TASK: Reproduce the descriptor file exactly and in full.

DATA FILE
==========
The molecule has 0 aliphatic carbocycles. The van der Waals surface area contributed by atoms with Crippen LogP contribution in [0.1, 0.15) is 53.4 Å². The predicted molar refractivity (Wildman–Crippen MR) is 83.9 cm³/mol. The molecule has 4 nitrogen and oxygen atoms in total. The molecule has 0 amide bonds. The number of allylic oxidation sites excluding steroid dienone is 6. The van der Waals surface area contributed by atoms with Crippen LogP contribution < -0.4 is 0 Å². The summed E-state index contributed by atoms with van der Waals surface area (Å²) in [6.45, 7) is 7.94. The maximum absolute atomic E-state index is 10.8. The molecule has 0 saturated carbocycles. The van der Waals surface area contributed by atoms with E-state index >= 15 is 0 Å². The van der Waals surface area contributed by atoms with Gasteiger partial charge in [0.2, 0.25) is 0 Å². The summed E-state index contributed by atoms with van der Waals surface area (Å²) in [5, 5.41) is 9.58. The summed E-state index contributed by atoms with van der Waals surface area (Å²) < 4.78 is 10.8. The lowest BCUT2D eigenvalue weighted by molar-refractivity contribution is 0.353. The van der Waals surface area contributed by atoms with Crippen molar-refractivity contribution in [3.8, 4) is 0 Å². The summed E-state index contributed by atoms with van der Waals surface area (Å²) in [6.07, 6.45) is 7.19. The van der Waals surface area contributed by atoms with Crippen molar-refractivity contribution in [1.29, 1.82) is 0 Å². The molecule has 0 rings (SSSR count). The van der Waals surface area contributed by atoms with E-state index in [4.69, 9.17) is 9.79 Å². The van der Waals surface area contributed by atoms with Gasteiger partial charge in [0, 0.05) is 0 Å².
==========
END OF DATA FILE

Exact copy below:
The molecule has 0 aliphatic carbocycles. The van der Waals surface area contributed by atoms with Crippen LogP contribution in [0.1, 0.15) is 53.4 Å². The predicted molar refractivity (Wildman–Crippen MR) is 83.9 cm³/mol. The molecule has 4 nitrogen and oxygen atoms in total. The molecule has 0 amide bonds. The number of allylic oxidation sites excluding steroid dienone is 6. The van der Waals surface area contributed by atoms with Crippen LogP contribution < -0.4 is 0 Å². The summed E-state index contributed by atoms with van der Waals surface area (Å²) in [6.45, 7) is 7.94. The maximum absolute atomic E-state index is 10.8. The molecule has 0 saturated carbocycles. The van der Waals surface area contributed by atoms with E-state index >= 15 is 0 Å². The van der Waals surface area contributed by atoms with Gasteiger partial charge in [0.2, 0.25) is 0 Å². The summed E-state index contributed by atoms with van der Waals surface area (Å²) in [5, 5.41) is 9.58. The summed E-state index contributed by atoms with van der Waals surface area (Å²) < 4.78 is 10.8. The lowest BCUT2D eigenvalue weighted by molar-refractivity contribution is 0.353. The van der Waals surface area contributed by atoms with Crippen molar-refractivity contribution in [3.8, 4) is 0 Å². The summed E-state index contributed by atoms with van der Waals surface area (Å²) in [6.07, 6.45) is 7.19. The van der Waals surface area contributed by atoms with Crippen molar-refractivity contribution in [1.29, 1.82) is 0 Å². The molecule has 0 rings (SSSR count). The van der Waals surface area contributed by atoms with E-state index in [4.69, 9.17) is 9.79 Å². The van der Waals surface area contributed by atoms with Gasteiger partial charge in [0, 0.05) is 0 Å².